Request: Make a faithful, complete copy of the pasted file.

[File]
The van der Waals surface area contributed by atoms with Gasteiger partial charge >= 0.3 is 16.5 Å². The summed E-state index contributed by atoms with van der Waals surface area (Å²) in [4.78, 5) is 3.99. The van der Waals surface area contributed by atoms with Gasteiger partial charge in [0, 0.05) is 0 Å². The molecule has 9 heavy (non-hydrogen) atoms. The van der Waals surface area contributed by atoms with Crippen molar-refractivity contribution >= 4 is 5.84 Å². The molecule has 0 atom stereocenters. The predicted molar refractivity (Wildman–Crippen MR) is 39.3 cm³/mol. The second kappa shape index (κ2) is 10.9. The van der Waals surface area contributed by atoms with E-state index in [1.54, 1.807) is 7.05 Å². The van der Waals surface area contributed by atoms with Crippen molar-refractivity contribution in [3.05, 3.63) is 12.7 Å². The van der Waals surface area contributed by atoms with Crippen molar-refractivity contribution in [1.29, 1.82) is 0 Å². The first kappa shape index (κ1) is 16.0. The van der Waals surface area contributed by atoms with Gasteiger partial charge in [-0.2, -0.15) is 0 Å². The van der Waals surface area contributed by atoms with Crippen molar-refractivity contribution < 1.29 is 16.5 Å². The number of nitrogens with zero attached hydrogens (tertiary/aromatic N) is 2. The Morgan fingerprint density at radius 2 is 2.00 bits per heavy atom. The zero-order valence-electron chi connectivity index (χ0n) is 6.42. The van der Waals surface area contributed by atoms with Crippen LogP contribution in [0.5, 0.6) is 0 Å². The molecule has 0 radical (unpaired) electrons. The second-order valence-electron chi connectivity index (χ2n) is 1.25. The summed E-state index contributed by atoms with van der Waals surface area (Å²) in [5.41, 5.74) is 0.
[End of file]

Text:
The van der Waals surface area contributed by atoms with Gasteiger partial charge >= 0.3 is 16.5 Å². The summed E-state index contributed by atoms with van der Waals surface area (Å²) in [4.78, 5) is 3.99. The van der Waals surface area contributed by atoms with Gasteiger partial charge in [0, 0.05) is 0 Å². The molecule has 9 heavy (non-hydrogen) atoms. The van der Waals surface area contributed by atoms with Crippen molar-refractivity contribution >= 4 is 5.84 Å². The molecule has 0 atom stereocenters. The predicted molar refractivity (Wildman–Crippen MR) is 39.3 cm³/mol. The second kappa shape index (κ2) is 10.9. The van der Waals surface area contributed by atoms with E-state index in [1.54, 1.807) is 7.05 Å². The van der Waals surface area contributed by atoms with Crippen molar-refractivity contribution in [3.05, 3.63) is 12.7 Å². The van der Waals surface area contributed by atoms with Crippen molar-refractivity contribution in [1.29, 1.82) is 0 Å². The first kappa shape index (κ1) is 16.0. The van der Waals surface area contributed by atoms with Gasteiger partial charge in [-0.2, -0.15) is 0 Å². The van der Waals surface area contributed by atoms with Crippen molar-refractivity contribution < 1.29 is 16.5 Å². The number of nitrogens with zero attached hydrogens (tertiary/aromatic N) is 2. The Morgan fingerprint density at radius 2 is 2.00 bits per heavy atom. The zero-order valence-electron chi connectivity index (χ0n) is 6.42. The van der Waals surface area contributed by atoms with Crippen LogP contribution in [0.5, 0.6) is 0 Å². The molecule has 0 radical (unpaired) electrons. The second-order valence-electron chi connectivity index (χ2n) is 1.25. The summed E-state index contributed by atoms with van der Waals surface area (Å²) in [5.41, 5.74) is 0.